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Ari Kelman is Chancellor’s Leadership Professor of history at University of California Davis. Until 2016, he was the McCabe Greer Professor of History at Penn State University. His fields of specialization are the U.S. Civil War, Western, Native American, and environmental history. Kelman's book, A Misplaced Massacre, won the 2014 Bancroft Prize, Avery O. Craven Award, Tom Watson Brown Book Award, and Robert M. Utley Prize. [1][2][3][4]



Kelman first book, A River and Its City (University of California Press, 2003; paperback 2006), is an environmental history of the city of New Orleans, especially focusing on the city's uneasy relationship with the Mississippi River. A River and Its City won the 2004 Abbott Lowell Cummings Prize, awarded annually "to the publication that has made the most significant contribution to the study of vernacular architecture and cultural landscapes of North America."[5]

His second book, A Misplaced Massacre (Harvard University Press, 2013), explores the struggles over how the notorious Sand Creek massacre of 1864 should be remembered, beginning in the immediate aftermath of the violence and continuing through the opening of the Sand Creek Massacre National Historic Site. Through archival research and oral history interviews, Kelman documents how National Park Service employees, local landowners, and descendants of victims of the Sand Creek massacre worked together to develop an appropriate memorial for the historic site.[6] A Misplaced Massacre has been reviewed extensively.[7][8][9][10][11]

His most recent book, with artist Jonathan Fetter-Vorm, is a non-fiction graphic novel entitled Battle Lines: A Graphic History of the Civil War (Hill and Wang, 2015).[12]

Other workEdit

During and after Hurricane Katrina, Kelman wrote articles describing New Orleans' environmental history for such popular media outlets as The Nation,[13] Slate,[14] and The Christian Science Monitor.[15] From 2005-2007, Kelman was senior creative consultant for the PBS series, American Experience: New Orleans.[16] He is a regular contributor to the Times Literary Supplement.[17] Kelman also co-founded the award-winning blog The Edge of the American West.[18]


  1. ^ "Archived copy". Archived from the original on 2014-03-14. Retrieved 2014-03-14. Cite uses deprecated parameter |deadurl= (help)CS1 maint: archived copy as title (link)
  2. ^ "Organization of American Historians: Avery O. Craven Award Winners". Retrieved 2017-05-30.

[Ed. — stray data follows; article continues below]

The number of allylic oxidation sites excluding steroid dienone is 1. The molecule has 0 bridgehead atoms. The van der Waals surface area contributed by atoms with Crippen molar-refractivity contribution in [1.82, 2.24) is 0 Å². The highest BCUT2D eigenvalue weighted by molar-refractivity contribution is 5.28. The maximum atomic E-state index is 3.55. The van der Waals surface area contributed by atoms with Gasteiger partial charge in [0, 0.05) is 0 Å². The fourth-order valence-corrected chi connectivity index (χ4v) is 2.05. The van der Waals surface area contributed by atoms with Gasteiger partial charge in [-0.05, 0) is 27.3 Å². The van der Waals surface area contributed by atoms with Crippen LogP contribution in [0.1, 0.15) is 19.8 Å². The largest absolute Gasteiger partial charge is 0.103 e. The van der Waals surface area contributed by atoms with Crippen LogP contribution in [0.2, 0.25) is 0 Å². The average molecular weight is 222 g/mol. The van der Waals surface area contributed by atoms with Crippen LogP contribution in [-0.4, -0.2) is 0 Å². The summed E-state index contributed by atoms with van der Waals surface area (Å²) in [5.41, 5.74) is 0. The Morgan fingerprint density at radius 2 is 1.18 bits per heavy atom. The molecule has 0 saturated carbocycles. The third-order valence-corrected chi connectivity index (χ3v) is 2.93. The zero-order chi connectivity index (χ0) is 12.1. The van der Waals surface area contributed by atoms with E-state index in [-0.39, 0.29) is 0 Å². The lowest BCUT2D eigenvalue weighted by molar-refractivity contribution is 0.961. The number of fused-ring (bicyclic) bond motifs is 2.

3. ^ "Archived copy". Archived from the original on 2014-08-12. Retrieved 2014-07-29. Cite uses deprecated parameter |deadurl= (help)CS1 maint: archived copy as title (link)
  4. ^ "Western History Association - Robert M. Utley Award". Retrieved 2017-05-30.
  5. ^ "Awards and Fellowships". Retrieved 2017-05-30.
  6. ^ "Noel: 150 years later, Sand Creek still wounds". Retrieved 2017-05-30.
  7. ^ "Screams in the Wind," Mark Gidley, Times Literary Supplement. May 10, 2013.
  8. ^ "Civil War Monitor". Retrieved 2017-05-30.
  9. ^ "A Misplaced Massacre: Struggling Over the Memory of Sand Creek". Washington Independent Review of Books. 2013-04-10. Retrieved 2017-05-30.
  10. ^ "How to Tell a Story: A Review of Ari Kelman's _A Misplaced Massacre: Struggling Over the Memory of Sand Creek". 2013-03-05. Retrieved 2017-05-30.
  11. ^ "Book Review: Ari Kelman, A Misplaced Massacre: Struggling Over the Memory of Sand Creek - Lawyers, Guns & Money : Lawyers, Guns & Money". 2013-02-27. Retrieved 2017-05-30.
  12. ^ "'Battle Lines' Is A Civil-War Comic Hollywood Can Learn From". The Atlantic. Retrieved 2017-05-30.
  13. ^ "Ari Kelman". The Nation. Retrieved 2017-05-30.
  14. ^ [1]
  15. ^ "America's underclass exposed". 2005-09-12. Retrieved 2017-05-30.
  16. ^ "Archived copy". Archived from the original on 2013-09-25. Retrieved 2013-07-01. Cite uses deprecated parameter |deadurl= (help)CS1 maint: archived copy as title (link)
  17. ^ [2]
  18. ^ Luker, Ralph E. (2011-06-26). "History News Network | The Edge of the American West to Cliopatria's Hall of Fame". Retrieved 2017-05-30.

External linksEdit